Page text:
Lidl Warns British Suppliers Of The Rising Costs Of A No-Deal Brexit

19 August 2019, 11:25

Lidl has reminded UK suppliers that they will pay EU tariffs after October 31st
Lidl has reminded UK suppliers that they will pay EU tariffs after October 31st. Picture: PA

Lidl has reminded British suppliers that they will be expected to pay EU import tariffs on goods entering Ireland after Brexit.

Lidl's Irish business has written to their British suppliers to remind them that in the event of a no-deal they will be expected to pay EU import tariffs.

Currently, as both Britain and Ireland are EU member states, no tariffs are paid on goods entering Ireland.

However, Lidl's current contracts with suppliers contains a clause saying goods from outside the EU must be delivered with tariffs paid.

In the event of a no-deal Brexit, EU tariffs would come into force automatically.

The German supermarket chain has said that they have been "working closely for over two years with external consultants, not only to get our business Brexit ready, but also to ensure our valued suppliers are as prepared as possible."

They also confirmed that they have been holding workshops with British suppliers to make sure that they have the necessary information to "avoid any disruption" to supplies in the event of a no-deal Brexit in October.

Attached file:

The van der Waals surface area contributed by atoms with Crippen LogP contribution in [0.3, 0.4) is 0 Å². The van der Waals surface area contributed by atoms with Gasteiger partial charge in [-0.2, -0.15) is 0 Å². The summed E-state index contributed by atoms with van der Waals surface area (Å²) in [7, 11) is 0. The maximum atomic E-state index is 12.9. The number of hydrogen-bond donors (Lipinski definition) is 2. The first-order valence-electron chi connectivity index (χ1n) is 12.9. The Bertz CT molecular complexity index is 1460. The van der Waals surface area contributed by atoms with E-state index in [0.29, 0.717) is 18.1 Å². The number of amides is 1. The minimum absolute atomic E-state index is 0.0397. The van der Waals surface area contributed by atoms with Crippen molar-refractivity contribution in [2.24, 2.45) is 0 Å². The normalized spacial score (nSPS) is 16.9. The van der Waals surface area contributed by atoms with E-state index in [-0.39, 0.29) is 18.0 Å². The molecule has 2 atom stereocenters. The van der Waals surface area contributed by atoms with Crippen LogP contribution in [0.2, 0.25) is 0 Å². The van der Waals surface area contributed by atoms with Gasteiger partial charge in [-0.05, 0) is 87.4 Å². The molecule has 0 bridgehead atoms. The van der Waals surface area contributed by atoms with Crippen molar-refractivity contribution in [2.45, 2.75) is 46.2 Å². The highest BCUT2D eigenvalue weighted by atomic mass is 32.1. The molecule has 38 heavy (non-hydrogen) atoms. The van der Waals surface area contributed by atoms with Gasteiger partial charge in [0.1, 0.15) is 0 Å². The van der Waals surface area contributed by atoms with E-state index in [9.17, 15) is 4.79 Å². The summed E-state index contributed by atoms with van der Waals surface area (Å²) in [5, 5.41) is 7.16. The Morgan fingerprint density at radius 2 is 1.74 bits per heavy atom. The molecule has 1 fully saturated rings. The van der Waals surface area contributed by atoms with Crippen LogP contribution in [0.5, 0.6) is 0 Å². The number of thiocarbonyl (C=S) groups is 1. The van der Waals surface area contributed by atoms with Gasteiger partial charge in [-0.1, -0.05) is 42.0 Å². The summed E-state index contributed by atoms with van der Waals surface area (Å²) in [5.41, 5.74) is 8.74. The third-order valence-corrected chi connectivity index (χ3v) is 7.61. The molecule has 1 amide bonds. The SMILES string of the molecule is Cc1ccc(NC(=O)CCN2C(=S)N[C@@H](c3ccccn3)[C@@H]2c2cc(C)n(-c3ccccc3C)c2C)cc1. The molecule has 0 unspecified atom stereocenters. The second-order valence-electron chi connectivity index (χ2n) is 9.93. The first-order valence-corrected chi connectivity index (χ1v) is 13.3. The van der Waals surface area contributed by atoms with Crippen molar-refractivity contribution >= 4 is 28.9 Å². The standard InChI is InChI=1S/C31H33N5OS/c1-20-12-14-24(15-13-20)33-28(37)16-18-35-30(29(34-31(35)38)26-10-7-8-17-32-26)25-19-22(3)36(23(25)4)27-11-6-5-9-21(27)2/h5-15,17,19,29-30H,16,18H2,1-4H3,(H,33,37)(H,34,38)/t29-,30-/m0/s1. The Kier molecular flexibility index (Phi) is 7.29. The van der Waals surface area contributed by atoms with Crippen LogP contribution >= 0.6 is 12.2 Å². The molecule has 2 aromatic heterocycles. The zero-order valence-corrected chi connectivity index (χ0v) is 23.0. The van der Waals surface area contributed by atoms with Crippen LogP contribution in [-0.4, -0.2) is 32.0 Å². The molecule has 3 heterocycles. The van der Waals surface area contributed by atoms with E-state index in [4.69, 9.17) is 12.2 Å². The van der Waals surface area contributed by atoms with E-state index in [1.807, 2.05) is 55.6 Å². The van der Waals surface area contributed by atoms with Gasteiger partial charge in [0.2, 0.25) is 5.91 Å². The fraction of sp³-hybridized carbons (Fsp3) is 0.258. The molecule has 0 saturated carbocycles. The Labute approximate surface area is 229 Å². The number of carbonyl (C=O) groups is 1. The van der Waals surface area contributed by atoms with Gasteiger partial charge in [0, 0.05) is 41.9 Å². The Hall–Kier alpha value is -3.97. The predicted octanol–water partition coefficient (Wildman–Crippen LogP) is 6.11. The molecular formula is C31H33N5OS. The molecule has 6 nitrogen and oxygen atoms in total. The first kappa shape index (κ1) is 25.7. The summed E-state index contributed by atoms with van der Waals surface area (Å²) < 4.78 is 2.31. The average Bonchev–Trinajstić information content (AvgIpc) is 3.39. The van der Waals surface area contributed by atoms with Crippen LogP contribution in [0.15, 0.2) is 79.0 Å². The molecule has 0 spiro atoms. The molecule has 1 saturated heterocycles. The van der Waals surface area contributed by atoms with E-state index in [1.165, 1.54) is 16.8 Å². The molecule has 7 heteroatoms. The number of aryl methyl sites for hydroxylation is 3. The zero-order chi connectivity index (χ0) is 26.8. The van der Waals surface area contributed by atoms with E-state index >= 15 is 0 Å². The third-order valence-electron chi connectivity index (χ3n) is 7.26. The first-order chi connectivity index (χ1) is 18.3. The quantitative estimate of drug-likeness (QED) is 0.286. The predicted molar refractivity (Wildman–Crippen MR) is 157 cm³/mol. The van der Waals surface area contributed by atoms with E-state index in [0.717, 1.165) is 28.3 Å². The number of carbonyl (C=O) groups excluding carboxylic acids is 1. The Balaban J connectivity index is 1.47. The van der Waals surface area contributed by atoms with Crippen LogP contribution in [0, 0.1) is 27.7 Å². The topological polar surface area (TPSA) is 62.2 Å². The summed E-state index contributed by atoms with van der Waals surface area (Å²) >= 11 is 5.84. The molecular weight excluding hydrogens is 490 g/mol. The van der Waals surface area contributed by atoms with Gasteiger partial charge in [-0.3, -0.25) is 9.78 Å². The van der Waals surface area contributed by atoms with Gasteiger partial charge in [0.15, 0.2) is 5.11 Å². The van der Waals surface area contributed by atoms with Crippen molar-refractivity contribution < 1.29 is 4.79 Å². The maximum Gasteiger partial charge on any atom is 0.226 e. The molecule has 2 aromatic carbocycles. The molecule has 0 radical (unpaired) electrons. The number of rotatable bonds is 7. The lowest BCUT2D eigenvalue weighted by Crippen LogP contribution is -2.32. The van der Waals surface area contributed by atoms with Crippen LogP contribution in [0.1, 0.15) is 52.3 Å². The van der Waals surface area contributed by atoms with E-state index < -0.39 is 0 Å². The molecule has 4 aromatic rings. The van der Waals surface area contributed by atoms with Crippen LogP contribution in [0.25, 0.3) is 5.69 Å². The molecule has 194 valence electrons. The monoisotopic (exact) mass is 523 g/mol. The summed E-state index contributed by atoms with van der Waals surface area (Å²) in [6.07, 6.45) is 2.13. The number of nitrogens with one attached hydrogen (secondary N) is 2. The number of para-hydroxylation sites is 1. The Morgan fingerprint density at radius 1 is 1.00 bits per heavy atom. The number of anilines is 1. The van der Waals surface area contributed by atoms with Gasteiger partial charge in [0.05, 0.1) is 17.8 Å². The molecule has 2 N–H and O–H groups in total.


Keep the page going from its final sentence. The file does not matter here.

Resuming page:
In a statement, the supermarket said, "all existing Lidl contracts contain a DDP ('delivered duty paid') clause. In an effort to understand the level of preparedness of key UK suppliers we are communicating proactively with them and working together to resolve any potential barriers to supply."

This means that all costs incurred in the transportation of goods, including tariffs, are the responsibility of the supplier.

The tariffs could cause huge financial problems for British suppliers to the EU. On average, the tariff on meat is 18%, 12% on fruit and it can be as high as 45% on dairy products.

Whilst Boris Johnson has pledged to cut tariffs on food imports to the UK, he has no control over tariffs on goods exported from the EU to the UK.

Supermarket sources have suggested that other supermarkets are expected to follow suit and enforce similar deals to this, and that the potential costs are likely to be too much for many suppliers to maintain.

Suppliers to Irish supermarkets are understood to be rearranging routes to bypass the UK entirely in order to avoid rising costs.

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